RSS
Can Kepler's hunt for another Earth be salvaged?
A glitch disables the spacecraft's super-powered telescope after four years searching the heavens for planets in the Goldilocks zone
The Kepler spacecraft is fueled up inside a processing facility in Florida prior to its 2009 launch.
The Kepler spacecraft is fueled up inside a processing facility in Florida prior to its 2009 launch. NASA
T

he mission of NASA's Kepler spacecraft is in peril.

The space agency says a malfunction has disabled a reaction wheel that keeps Kepler's telescope pointed precisely at far-away planets, a glitch that could, conceivably, put an end to Kepler's search for possibly habitable, Earth-like planets orbiting far-away stars. Losing Kepler would be a tremendous setback.

Kepler, launched in 2009, has identified 130 planets and 2,740 other possible planets, many of which are probably rocky worlds similar to Earth. Just last month, astronomers reported that the telescope — which detects slight dips in starlight to spot planets orbiting about 100,000 target stars in the constellations Cygnus and Lyra — had found two more planets, only slightly larger than Earth, orbiting a star 1,200 light-years away in a star's Goldilocks zone, where liquid water is possible.

Mission team members aren't going to give up on Kepler without a fight. "We'll try the same things you'd do to unstuck a wheel on Earth," Charles Sobeck, Kepler's deputy project manager, tells TIME. "We'll try jiggling it, commanding it to move back and forth in both directions, forcing it through whatever might be holding it back." Engineers will also try resurrecting another reaction wheel that failed last year. Kepler has four, and it needs at least three to keep its telescope locked on target.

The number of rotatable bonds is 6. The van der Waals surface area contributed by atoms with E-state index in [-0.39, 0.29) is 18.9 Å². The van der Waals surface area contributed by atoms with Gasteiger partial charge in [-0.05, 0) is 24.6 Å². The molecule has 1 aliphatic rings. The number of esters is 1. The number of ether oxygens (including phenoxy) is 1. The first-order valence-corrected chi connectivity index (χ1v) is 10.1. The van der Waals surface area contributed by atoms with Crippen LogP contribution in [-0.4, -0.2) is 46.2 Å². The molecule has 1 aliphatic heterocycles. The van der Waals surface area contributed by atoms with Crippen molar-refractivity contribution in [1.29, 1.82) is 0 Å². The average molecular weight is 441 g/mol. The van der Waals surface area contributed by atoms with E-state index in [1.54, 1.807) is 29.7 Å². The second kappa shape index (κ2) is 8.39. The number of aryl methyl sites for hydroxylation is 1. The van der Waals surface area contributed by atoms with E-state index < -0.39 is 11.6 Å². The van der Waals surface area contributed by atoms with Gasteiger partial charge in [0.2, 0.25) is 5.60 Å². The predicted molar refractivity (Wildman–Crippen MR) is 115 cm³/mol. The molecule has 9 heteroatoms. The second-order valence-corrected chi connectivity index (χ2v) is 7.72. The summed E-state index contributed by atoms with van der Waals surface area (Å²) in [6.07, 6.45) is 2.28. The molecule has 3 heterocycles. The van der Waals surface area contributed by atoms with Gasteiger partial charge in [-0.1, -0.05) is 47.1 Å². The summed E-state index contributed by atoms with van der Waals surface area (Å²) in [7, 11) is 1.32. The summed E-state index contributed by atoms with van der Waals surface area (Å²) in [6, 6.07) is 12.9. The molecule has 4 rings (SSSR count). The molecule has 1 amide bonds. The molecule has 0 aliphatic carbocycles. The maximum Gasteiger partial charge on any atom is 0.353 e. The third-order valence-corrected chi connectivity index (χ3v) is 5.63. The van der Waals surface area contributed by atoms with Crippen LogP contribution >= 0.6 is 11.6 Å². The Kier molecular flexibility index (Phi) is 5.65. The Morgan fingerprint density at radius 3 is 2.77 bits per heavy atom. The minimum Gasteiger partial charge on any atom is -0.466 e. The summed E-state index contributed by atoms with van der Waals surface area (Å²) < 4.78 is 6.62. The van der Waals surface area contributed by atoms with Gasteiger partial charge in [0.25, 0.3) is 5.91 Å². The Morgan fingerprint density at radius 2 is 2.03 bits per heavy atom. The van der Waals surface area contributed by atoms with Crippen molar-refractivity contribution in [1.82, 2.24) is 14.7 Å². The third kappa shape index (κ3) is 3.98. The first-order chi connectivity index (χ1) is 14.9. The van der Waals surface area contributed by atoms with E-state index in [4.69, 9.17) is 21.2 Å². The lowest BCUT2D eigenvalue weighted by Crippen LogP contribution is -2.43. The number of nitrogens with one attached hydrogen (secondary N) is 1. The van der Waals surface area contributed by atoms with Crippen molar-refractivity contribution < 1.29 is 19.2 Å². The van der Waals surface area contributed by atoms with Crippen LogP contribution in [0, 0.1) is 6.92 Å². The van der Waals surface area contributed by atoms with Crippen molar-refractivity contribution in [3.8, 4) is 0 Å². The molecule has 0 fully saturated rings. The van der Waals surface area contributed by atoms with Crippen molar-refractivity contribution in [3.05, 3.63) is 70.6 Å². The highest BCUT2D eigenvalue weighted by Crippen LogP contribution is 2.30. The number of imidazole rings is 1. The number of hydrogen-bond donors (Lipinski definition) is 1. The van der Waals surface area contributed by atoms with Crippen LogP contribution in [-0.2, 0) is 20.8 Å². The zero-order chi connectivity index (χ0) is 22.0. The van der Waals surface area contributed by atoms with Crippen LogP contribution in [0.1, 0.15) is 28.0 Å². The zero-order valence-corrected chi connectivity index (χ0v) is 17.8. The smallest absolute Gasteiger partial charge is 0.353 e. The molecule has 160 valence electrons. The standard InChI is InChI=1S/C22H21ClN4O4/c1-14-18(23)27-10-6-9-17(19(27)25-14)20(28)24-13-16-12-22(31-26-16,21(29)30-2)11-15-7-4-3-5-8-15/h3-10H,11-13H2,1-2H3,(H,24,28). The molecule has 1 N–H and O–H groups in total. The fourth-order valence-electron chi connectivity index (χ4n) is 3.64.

What are the odds one of the tricks will work? Nobody knows for sure. And the effort to get the wheel that failed last year going again could take months. But some Kepler fans are bracing for the worst. "Although it's a little early to be writing Kepler's obituary, the signs are not good," says Stuart Clark at Britain's Guardian. During the repair effort, the mission team will keep Kepler parked in a way that conserves its fuel. "This gives mission planners time to ponder their options," Clark says. "They can either halt the mission or continue collecting lower quality data" if the telescope proves unsalvageable.

Regardless of what happens next, however, space scientists say that Kepler's $600 million mission can already be chalked up as a huge success. 

Kepler has sent back so much data that scientists will be analyzing its findings for years. "Frankly, I'm absolutely delighted that we've got all this data... that we have found so many thousands of planetary candidates," Kepler lead scientist William Borucki tells Discovery News. "The mission was designed for four years, it operated four years. It gave us excellent data for four years. So I'm very delighted." Borucki conceded that getting the telescope working again would help identify more planets in the habitable zone. "That would have been in some sense frosting on the cake," he said. "But we have an excellent cake right now."

And remember, Kepler isn't alone out there. In October, the European Space Agency announced that it would build its own space telescope, which it hopes to launch in 2017. It will target bright stars relatively nearby looking for possible homes to extraterrestrial life. And NASA has its own mission slated to go up the same year — the Transiting Exoplanet Survey Satellite (Tess), which will survey 2 million nearby stars. "Even if this is the end for Kepler," says the Guardian's Stuart Clark, "the search for another Earth does not die with it."

Harold Maass is a contributing editor at TheWeek.com. He has been writing for The Week since the 2001 launch of the U.S. print edition. Harold has worked for a variety of news outlets, including The Miami HeraldFox News, and ABC News.

EDITORS' PICKS

THE WEEK'S AUDIOPHILE PODCASTS: LISTEN SMARTER

Subscribe to the Week